When you’re looking at a potential investment, it can be challenging to come up with a “base case” scenario. There’s so much information to consider, and all of the different variables interact with one another. To get a handle on this and to focus on the “big picture,” I like to use a method that I call “5-Component Investing.” As the title notes, I fixate on five major investing components for a business and security.
On the business side, I look at revenue growth and company-wide earnings growth, which are linked by the profit margin.
Transitioning from the business side to the shareholder side, you have earnings per share growth, which is a function of the change in the share count.
On the shareholder side, you have share price growth (a function of valuation) and total return (adding in dividends).
To give you a better feel for this process, I’d like to highlight the five components for Maryland-based asset manager T. Rowe Price (TROW):
In the above table, I have highlighted T. Rowe Price’s history for the last decade. Note that the numbers reflect what actually occurred to end 2008 as a starting point, along with estimates for this year (with two quarters in the books) for an endpoint.
The share price is measured from the end September 2008 to the end of September 2018. I did this to avoid “cherry-picking” a low point. At the end of September 2008, the share price was ~$54, in the months to come that number would get all the way down to ~$20.
In the first line, you can see that T. Rowe Price’s revenue growth was quite impressive. The company’s assets under management went from $276 billion in 2008 to $1.08 trillion in 2018. In turn, T. Rowe Price grew its top line from ~$2.1 billion up to an estimated ~$5.4 billion for this year.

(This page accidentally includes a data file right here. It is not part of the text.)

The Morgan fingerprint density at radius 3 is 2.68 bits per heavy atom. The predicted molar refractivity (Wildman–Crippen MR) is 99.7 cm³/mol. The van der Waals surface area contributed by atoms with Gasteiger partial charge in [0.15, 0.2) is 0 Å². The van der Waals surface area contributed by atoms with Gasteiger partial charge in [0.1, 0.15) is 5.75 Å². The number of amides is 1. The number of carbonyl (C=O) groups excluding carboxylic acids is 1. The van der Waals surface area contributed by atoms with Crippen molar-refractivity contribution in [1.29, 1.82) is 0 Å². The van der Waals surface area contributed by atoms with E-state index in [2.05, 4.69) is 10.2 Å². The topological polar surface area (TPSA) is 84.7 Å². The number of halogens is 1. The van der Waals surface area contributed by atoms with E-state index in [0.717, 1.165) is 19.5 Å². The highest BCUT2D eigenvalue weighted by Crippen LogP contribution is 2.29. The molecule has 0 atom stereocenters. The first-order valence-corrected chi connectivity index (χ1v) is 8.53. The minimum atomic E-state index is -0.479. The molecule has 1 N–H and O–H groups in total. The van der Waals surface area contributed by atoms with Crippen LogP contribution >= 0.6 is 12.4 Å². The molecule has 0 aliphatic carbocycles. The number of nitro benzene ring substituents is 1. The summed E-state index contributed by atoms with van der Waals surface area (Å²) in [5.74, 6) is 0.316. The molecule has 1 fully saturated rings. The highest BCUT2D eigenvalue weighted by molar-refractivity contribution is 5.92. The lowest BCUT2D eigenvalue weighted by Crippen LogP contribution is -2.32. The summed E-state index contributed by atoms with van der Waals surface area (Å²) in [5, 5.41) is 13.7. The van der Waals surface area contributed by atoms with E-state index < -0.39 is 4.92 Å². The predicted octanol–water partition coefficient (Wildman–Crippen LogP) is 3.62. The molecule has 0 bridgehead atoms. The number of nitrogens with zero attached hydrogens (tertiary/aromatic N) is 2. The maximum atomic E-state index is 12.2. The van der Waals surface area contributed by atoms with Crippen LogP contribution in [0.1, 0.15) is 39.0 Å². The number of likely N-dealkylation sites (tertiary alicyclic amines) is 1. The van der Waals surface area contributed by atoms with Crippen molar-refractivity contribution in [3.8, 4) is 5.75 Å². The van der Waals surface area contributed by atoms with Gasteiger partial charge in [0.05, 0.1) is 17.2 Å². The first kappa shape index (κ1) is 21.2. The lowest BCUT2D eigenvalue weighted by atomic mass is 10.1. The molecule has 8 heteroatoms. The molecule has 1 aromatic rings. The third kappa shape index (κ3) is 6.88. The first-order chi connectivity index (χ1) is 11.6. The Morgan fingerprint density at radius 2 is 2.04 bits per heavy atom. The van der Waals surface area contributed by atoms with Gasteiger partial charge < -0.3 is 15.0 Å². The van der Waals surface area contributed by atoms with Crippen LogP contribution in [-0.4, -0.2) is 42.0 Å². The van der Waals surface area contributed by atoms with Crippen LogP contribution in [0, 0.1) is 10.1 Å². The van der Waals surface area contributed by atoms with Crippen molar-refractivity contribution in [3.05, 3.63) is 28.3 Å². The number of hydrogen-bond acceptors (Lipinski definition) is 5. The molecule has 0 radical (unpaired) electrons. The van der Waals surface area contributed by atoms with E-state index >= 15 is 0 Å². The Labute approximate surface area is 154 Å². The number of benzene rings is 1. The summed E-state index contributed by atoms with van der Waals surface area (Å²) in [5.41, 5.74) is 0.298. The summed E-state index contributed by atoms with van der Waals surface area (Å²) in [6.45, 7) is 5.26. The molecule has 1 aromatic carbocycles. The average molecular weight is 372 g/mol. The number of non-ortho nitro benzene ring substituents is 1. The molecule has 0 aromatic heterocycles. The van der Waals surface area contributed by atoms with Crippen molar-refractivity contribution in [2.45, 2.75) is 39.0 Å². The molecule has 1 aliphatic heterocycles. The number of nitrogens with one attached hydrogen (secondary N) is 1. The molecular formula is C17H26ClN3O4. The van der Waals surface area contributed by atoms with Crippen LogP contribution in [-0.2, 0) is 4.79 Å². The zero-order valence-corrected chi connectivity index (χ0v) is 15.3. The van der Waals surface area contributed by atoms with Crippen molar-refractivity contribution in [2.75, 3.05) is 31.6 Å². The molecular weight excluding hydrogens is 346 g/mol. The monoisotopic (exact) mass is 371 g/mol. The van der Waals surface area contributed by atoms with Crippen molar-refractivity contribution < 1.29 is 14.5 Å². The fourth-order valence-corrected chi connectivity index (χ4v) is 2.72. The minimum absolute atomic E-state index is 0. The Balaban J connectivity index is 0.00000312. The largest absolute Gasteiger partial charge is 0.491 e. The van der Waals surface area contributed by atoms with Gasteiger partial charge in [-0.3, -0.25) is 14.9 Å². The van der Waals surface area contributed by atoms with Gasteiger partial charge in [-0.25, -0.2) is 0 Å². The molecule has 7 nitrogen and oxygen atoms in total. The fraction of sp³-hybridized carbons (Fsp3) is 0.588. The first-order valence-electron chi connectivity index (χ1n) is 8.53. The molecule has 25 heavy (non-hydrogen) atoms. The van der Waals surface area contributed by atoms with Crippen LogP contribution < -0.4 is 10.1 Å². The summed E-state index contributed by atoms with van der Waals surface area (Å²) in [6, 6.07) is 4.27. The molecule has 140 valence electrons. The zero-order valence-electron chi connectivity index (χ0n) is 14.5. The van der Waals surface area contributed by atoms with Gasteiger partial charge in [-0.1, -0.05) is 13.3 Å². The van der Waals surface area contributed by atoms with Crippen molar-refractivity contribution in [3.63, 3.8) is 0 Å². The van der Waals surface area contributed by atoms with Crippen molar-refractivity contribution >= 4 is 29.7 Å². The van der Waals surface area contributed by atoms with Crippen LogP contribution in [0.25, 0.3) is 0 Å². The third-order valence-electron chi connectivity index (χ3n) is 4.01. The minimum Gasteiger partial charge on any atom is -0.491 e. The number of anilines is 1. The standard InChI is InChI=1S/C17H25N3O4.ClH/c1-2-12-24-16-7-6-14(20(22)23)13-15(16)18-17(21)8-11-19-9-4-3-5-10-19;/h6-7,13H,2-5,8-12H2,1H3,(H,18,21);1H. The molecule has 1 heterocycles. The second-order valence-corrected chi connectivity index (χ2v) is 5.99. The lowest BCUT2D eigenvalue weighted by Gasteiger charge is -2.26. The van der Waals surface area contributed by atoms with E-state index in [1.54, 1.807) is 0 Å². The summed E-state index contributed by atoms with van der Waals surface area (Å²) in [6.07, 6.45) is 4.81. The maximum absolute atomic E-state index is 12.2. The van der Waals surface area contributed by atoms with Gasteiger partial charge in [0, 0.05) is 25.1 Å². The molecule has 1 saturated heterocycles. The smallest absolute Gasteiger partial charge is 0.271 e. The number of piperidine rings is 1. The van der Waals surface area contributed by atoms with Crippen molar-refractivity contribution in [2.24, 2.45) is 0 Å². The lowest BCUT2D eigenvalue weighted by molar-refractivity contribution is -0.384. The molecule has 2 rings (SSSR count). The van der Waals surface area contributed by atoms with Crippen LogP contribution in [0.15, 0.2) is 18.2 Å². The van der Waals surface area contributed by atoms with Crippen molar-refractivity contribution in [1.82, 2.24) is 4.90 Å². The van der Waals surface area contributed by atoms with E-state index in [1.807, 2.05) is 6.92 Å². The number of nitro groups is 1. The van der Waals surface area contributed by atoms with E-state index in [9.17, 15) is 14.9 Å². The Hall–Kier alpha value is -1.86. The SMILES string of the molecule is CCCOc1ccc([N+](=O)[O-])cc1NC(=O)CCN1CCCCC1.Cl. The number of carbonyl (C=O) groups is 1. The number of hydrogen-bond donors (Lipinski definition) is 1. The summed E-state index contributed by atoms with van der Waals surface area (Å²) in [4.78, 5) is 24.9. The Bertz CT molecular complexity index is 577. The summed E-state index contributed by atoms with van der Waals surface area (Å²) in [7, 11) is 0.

Moving to company-wide earnings growth, here too we see an impressive growth. Earnings grew by 13.5% annually, easily ahead of revenue growth, due to the company’s net profit margin moving from ~23% up to almost ~32%.
That’s on the business side. Now, let’s move to the shareholder side.
If the number of shares outstanding were to remain the same, company-wide earnings growth would equal earnings per share growth. In T. Rowe Price’s case, the company retired -0.8% shares per annum allowing for just over 14% yearly EPS growth during this period.
That’s an impressive result. Very strong revenue growth was aided by an increasing profit margin and reduced share count.
Interestingly, this was not fully reflected in the share price. As we move to valuation, shares of T. Rowe Price went from trading around ~28 times earnings down to ~15 times earnings. In turn, the share price grew by a compound rate of 7.4% per year. This is still solid, but as we now know, it’s a material disconnect from what the business generated.
Finally, we have the dividend component. Interestingly, T. Rowe Price’s dividend payout ratio has actually been ticking down in the last decade. I say interestingly because that hasn’t been a typical scenario for well-known dividend growth companies. Still, the 1.8% starting yield, coupled with strong 11% annualized dividend growth rate, added nicely to an investor’s overall returns.
All told, an investor would have seen a total return of 8.9% per annum. As a point of reference, that’s the sort of thing that would turn a $10,000 starting investment into $23,500 or so after a decade.
This analysis is helpful. It shows us that revenue and earnings growth, share repurchases, and the dividend were all positive components, while the valuation dragged the investment back to a more “normal” return.
Moving forward, we can use these same components to see whether or not a potential investment looks attractive today: